Group relationships are complex. But they’re worth it.
When you look around the table and realize, “we all really like each other,” you’re destined for great things.
(c) Lisa Earle McLeod
Lisa Earle McLeod is a sales leadership consultant. Companies like Apple, Kimberly-Clark and Pfizer hire her to help them create passionate, purpose-driven sales forces.
She is the author of several books including Selling with Noble Purpose: How to Drive Revenue and Do Work That Makes You Proud, a Wiley publication. She has appeared on The Today Show, and has been featured in Forbes, Fortune and The Wall Street Journal. She provides executive coaching sessions, strategy workshops, and keynote speeches.
More info: www.mcleodandmore.com
Lisa’s Blog – Life on Purpose
1. When describing something in the past, what role do you play in the story? Are more of your most retold stories anchored by a positively or a negatively felt incidents? Those who are most resilient, energetic, caring and involved with others tend to link their stories to redemptive themes.
Those who are plagued by down moods often mark their stories with what went wrong and don’t include a redeeming detail. These narrative themes affect our choices — what we think we have to choose from — and how others see us.
2. We each have many personalities inside us. Some situations enable us to use our best talents and display our best side. Instead of attempting to be a “virtuoso juggler” as many women do, discover the specific situations where you thrive. When you can identify those moments you are better able, like a defensive driver, to see potential danger farther ahead where situations or individuals spark your discomfort or worse.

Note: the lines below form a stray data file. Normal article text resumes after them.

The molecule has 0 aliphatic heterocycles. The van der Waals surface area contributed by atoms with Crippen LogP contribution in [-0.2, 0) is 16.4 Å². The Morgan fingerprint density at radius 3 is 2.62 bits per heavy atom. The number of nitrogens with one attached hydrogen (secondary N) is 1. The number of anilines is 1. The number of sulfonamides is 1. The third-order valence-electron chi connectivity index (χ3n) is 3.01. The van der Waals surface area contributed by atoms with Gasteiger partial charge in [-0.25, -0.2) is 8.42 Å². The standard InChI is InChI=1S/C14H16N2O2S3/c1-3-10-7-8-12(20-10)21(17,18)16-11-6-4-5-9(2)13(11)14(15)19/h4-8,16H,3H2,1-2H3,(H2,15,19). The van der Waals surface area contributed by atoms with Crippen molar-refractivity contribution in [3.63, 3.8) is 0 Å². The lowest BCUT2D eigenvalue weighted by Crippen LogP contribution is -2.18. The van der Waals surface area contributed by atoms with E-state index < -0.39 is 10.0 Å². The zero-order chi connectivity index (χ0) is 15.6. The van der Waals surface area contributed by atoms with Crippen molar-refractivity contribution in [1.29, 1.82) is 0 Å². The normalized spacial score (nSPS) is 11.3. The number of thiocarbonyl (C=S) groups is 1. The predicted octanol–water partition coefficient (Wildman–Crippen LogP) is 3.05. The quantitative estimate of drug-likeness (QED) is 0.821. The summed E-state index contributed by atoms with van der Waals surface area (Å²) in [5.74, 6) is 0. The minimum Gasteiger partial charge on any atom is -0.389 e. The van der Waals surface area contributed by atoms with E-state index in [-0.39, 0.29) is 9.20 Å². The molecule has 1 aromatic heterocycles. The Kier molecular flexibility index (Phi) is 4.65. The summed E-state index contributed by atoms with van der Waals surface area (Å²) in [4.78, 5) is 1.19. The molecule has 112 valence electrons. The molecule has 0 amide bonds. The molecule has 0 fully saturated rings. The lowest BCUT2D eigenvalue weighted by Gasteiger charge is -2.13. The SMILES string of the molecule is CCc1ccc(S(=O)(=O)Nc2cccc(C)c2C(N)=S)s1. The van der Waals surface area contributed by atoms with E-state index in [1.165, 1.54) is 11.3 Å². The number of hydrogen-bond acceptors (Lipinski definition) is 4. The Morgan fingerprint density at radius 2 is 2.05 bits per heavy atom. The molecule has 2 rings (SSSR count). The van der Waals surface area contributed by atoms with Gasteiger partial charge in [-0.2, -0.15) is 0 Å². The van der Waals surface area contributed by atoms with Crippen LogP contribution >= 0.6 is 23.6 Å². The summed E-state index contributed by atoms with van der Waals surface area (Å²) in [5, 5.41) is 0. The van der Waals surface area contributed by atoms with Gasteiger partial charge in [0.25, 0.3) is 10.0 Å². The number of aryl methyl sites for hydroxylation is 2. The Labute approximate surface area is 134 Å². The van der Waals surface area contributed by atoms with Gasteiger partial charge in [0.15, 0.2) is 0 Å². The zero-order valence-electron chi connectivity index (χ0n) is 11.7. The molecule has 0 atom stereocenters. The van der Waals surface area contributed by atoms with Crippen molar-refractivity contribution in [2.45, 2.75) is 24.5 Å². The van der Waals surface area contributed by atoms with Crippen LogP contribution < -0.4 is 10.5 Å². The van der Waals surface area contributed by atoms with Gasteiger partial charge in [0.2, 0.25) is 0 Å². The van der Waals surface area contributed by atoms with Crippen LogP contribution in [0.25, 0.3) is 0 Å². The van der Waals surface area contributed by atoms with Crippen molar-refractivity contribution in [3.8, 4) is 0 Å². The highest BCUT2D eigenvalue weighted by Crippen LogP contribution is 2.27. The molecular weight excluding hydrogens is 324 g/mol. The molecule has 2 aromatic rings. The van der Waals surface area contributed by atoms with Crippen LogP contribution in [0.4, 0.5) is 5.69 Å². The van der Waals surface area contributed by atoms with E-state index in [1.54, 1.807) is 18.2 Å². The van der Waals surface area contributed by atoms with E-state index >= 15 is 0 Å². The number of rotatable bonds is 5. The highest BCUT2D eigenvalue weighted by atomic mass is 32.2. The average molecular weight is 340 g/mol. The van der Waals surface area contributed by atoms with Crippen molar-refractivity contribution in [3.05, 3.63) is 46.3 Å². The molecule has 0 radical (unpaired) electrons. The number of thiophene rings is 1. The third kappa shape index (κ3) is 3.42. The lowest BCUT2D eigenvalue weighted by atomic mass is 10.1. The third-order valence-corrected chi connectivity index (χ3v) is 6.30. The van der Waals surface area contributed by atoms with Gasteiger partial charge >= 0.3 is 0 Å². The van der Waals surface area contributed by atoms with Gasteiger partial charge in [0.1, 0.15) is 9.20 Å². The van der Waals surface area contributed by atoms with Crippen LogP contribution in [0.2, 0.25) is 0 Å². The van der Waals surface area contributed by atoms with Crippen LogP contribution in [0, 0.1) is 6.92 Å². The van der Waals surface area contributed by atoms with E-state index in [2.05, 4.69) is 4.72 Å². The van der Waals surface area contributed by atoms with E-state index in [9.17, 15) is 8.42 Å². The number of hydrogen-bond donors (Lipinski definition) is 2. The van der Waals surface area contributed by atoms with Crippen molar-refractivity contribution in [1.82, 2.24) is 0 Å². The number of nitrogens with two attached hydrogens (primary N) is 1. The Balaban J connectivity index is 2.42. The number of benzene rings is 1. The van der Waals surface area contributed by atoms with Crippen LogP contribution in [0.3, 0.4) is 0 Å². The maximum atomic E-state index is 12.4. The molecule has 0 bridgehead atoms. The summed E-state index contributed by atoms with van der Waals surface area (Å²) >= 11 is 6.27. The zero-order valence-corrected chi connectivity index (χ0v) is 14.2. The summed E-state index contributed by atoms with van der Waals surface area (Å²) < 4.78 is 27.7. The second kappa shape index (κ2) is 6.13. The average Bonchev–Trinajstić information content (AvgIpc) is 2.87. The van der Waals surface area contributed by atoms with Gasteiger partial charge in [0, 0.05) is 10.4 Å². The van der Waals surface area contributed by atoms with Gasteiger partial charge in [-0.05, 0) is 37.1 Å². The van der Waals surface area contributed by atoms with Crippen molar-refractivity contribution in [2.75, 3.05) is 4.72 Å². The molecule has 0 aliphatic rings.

Conversely, knowing where you shine (temperament and talent) means you can make smarter choices about how you work and live — and with whom. While Marcus Buckingham’s book is intended for women, I know three male friends who have found it helpful in how they seek the situations that best serve them — professionally, personally and socially.
3. We each have a set point along the continuum of pessimistic to optimistic. After winning the lottery or experiencing the death of a loved one, we eventually return to that set point.
Since those who are on the positive end of that range are more likely to thrive, have friends and advance in their work, you might want to practice specific ways of “acting as if” you are more optimistic that are described in Learned Optimism and Authentic Happiness.
Those who instinctively react more negatively or helplessly to difficult situations tend to experience it as the “three Ps”: personal (most of all, it happened to me); pervasive (now everything feels worse in my life); and permanent (it will always be this bad).